South Africa

South Africa

Phiyega: ‘I am not a criminal’

Phiyega: ‘I am not a criminal’

Suspended National Police Commissioner Riah Phiyega defended herself forcefully on Wednesday against criminal charges that could be laid for misleading the Marikana Commission of Inquiry. All she wants to do is tell the truth, she says, but allegations that she hasn't in the past is how she got here in the first place. By GREG NICOLSON.

“I did not lie and I am not a criminal,” said Phiyega in a press conference. She said she looks forward to proving her case in the inquiry into her fitness to hold office, to begin 3 May, and will cooperate if criminal charges proceed against her.

“I have full confidence that our country’s judicial system will afford me a fair trial. In fact under the circumstances I find myself in it is the only just, fair and objective platform I can resort to,” said Phiyega. “All I want to do is for the truth to come out.”

The Independent Police Investigative Directorate (IPID) on Tuesday told Parliament it had handed over a dockets regarding Phiyega and other SAPS officers to the National Prosecuting Authority (NPA). If the NPA proceeds with the case, she will likely be charged with contravening section 6 of the Commissions Act. Under the law, anyone who appears at a commission of inquiry but fails to answer questions fully and satisfactorily or knowingly provides false evidence can be charged and subject to a fine or imprisonment.

The Marikana report was critical of police leadership for misleading the inquiry on when the decision was taken to disperse protesting miners. Police initially claimed the decision was taken on 16 August 2012 but documents revealed the decision was taken at an extraordinary meeting of the SAPS national management forum (NMF) the day before.

“The leadership of the police, on the highest level, appears to have taken the decision not to give the true version of how it came about that the ‘tactical option’ was implemented on the afternoon of 16 August and to conceal the fact that the plan to be implemented was hastily put together without [public order policing] inputs or evaluation,” read the Marikana report.

During the commission, the chairman, retired Judge Ian Farlam, said the NMF meeting appeared to have been kept secret and suggested Phiyega had not cooperated by keeping quiet about it.

“You’re now seriously stating we would be in error if we find SAPS didn’t cooperate?” Farlam asked Phiyega during the commission regarding her previous failure to tell the inquiry about the NMF meeting.

Phiyega also faces an inquiry into her fitness to hold office, established by the president who was following a recommendation in the Marikana report.

A board established by Police Minister Nkosinathi Nhleko has already found Phiyega committed misconduct for decisions related to human resources while Parliament’s police committee said an inquiry should also look into her role in a meeting of police leaders who later publicly backed her while she was being criticised following the release of the Marikana report.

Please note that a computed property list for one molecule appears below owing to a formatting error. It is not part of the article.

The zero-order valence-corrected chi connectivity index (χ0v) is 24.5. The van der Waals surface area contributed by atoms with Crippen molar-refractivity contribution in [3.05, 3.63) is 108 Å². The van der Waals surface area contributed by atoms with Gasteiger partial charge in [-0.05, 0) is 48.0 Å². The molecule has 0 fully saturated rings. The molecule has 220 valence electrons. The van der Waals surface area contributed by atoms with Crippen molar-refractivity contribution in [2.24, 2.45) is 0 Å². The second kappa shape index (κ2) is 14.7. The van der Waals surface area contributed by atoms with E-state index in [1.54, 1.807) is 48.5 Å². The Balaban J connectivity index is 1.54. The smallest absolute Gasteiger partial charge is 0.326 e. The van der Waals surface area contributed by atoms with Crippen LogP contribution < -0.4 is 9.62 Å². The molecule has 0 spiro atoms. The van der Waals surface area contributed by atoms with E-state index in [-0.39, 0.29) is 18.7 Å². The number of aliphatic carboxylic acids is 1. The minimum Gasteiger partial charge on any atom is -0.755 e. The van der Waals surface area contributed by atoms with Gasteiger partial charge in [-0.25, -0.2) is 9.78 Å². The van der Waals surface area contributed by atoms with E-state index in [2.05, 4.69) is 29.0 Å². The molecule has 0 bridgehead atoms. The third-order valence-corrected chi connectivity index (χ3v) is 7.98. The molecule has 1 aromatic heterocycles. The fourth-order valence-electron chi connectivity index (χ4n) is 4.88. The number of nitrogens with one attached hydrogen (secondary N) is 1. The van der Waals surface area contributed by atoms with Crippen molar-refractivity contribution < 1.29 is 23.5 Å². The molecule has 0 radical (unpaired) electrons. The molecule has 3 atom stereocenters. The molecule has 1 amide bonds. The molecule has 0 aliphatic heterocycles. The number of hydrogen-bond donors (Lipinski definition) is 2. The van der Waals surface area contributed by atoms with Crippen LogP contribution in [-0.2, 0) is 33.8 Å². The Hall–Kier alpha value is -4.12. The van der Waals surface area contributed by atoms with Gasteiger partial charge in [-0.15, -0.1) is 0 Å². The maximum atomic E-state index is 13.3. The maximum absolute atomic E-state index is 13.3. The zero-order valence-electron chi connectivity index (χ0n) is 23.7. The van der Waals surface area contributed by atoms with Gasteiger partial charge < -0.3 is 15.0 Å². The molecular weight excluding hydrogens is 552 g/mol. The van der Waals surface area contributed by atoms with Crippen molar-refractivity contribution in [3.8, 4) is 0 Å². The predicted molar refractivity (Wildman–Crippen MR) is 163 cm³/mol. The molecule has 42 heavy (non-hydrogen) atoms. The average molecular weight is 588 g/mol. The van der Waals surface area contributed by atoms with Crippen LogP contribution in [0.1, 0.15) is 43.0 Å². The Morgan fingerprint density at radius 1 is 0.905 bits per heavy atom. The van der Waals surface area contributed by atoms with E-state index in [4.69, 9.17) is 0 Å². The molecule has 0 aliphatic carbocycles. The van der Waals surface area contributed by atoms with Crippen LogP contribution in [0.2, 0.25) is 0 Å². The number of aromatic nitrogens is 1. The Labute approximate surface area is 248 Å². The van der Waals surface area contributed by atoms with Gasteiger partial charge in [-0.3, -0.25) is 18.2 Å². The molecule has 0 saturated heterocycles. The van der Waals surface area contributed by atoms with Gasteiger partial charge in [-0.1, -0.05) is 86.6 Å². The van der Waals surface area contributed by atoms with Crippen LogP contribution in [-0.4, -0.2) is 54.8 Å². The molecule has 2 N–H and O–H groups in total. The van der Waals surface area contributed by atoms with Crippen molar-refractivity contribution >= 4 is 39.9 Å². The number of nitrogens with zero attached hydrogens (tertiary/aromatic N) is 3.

On Wednesday, Phiyega argued these and other criticism amounted to a witch hunt meant to derail her preparations before the inquiry begins. She questioned the timing of IPID’s announcement and said she hadn’t been asked to give a statement and only heard about the charges in the media. She said she and other police leaders were being “aggressively driven out of the SAPS” or made redundant.

“The undignified haste to announce my imminent charging smacks of a sustained and concerted effort by the people and entities in the police ministry to continue with the relentless campaign that seeks to harass, slander and vilify me,” Phiyega said. She claimed her rights were being violated in an attempt to “clutter” the lead-up to the inquiry into her fitness to hold office.

As the fallout from the Marikana Commission of Inquiry continues, Phiyega isn’t the only SAPS official likely to face criminal charges. A case against Brigadier Ledile Malahlela is likely to proceed for his role in the files containing the minutes to the NMF meeting going missing, as is a case against General Ganasen Naidoo for his role during the Marikana operation. Former North West Police Commissioner will likely also face charges for her role at the commission. Other individuals could also face charges.

Investigations into other officers who may be culpable at Marikana have been stalled, IPID said on Wednesday, by the SAPS’s refusal to allow independent ballistic experts to use their facilities, more advanced than those the independent analysts have access to. In the Marikana report, it was recommended investigators, including independent forensic analysts, assess all evidence to ascertain whether police or striking miners should be charged for the 44 deaths that occurred over a week. DM

Photo: Rustenburg, North West, South Africa. 2013, April 5. The Farlam Commission into the Marikana Massacre sitting in Rustenburg, with Police Commissioner Riah Phiyega being questioned. Photo Greg Marinovich.


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